We observed 90 patients with SS and 90 RA patients. The average age of patients with SSD was 38.19 ± 12.1 years, the average duration of the disease in the study group was 11.2 ± 3.4 years. The average age of RA patients was 34.65 ± 9.7 years, the average duration of disease in RA patients was 8.76 ± 0.44 years. SS and RA patients were randomly selected for two groups: the main (n = 60) and control (n = 30). The groups of patients were comparable in terms of gender, age and duration of the disease. Patients with SS and RA of primary and control groups received similar medical and physiotherapeutic treatment. Patients of the main groups (SS and RA) received an additional 12–14 daily sessions of BFB training using Reakor rehabilitation unit by Medicom MTD (Taganrog), certified and entered in the State Register of Medical Products (Registration Certificate of the Ministry of Health of the Russian Federation N 97/17-106; Patents RF NN 2076625, 2102004, 2079284). The training was based on the parameters of the electrical activity of the brain (relaxation by the electroencephalogram), aimed at increasing the alpha activity of the brain. The procedure was performed after a single session of the `Topical Alpha Activity' session in order to determine the area of the greatest alpha-rhythm expression.

Statistical processing of the results was carried out using the `STATISTICA 6.0 for Windows' package and the `Biostatistics for Windows 4.03' program.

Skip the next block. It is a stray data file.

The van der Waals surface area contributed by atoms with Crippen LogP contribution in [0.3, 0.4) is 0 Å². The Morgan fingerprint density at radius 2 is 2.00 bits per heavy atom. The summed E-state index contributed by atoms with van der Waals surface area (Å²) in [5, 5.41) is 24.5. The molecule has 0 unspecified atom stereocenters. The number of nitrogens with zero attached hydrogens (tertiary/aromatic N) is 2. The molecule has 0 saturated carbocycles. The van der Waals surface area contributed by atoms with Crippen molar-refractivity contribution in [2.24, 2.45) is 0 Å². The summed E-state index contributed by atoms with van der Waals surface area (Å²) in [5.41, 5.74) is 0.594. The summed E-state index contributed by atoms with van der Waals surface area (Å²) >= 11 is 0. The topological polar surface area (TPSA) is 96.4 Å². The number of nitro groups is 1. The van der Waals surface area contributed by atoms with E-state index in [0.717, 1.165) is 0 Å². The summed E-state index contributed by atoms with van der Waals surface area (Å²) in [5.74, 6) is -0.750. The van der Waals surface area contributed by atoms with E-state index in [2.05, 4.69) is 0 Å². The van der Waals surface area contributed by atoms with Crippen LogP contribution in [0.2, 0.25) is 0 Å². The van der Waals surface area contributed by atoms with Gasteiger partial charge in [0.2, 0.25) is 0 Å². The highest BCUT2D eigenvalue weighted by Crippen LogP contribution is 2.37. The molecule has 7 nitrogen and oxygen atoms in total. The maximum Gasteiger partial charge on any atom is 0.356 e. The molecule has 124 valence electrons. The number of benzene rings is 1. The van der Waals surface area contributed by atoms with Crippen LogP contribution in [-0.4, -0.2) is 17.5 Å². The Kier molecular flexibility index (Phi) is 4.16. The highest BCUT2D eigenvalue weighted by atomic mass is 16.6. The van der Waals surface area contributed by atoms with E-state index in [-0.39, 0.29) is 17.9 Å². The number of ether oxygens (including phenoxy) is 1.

The levels of personality (RT) and reactive anxiety (PT) (Spielberger–Khanin test), depression (Beck's test), and subjective control level (SCL) test were evaluated in SS and RA patients [15]. The level of subjective control (SCL) was studied as an integral characteristic predetermining the personality characteristics of the patient that has a significant influence on the choice of certain individual strategies of behavior [15]. If a person mostly takes responsibility for the events taking place in his life on his account, explaining these events by his behavior, character, abilities, it shows the presence of his internal control. If he is inclined to attribute responsibility to all surrounding factors, finding causes in other people, in the environment, in fate or in a case, this indicates that he has external control.

3. Results

The quality of personal-environmental interaction is determined by an integrative characteristic of a subjective control level. This indicator represents a direct `target' for the impact of BFB training. There was a tendency to external subjective control in the spheres of achievements, the production sphere, in relation to illness and health in the basic and control groups of SS and RA patients during the course of BFB, which predetermines the increased psychological sensitivity of patients in the conditions of the disease (Figure 1).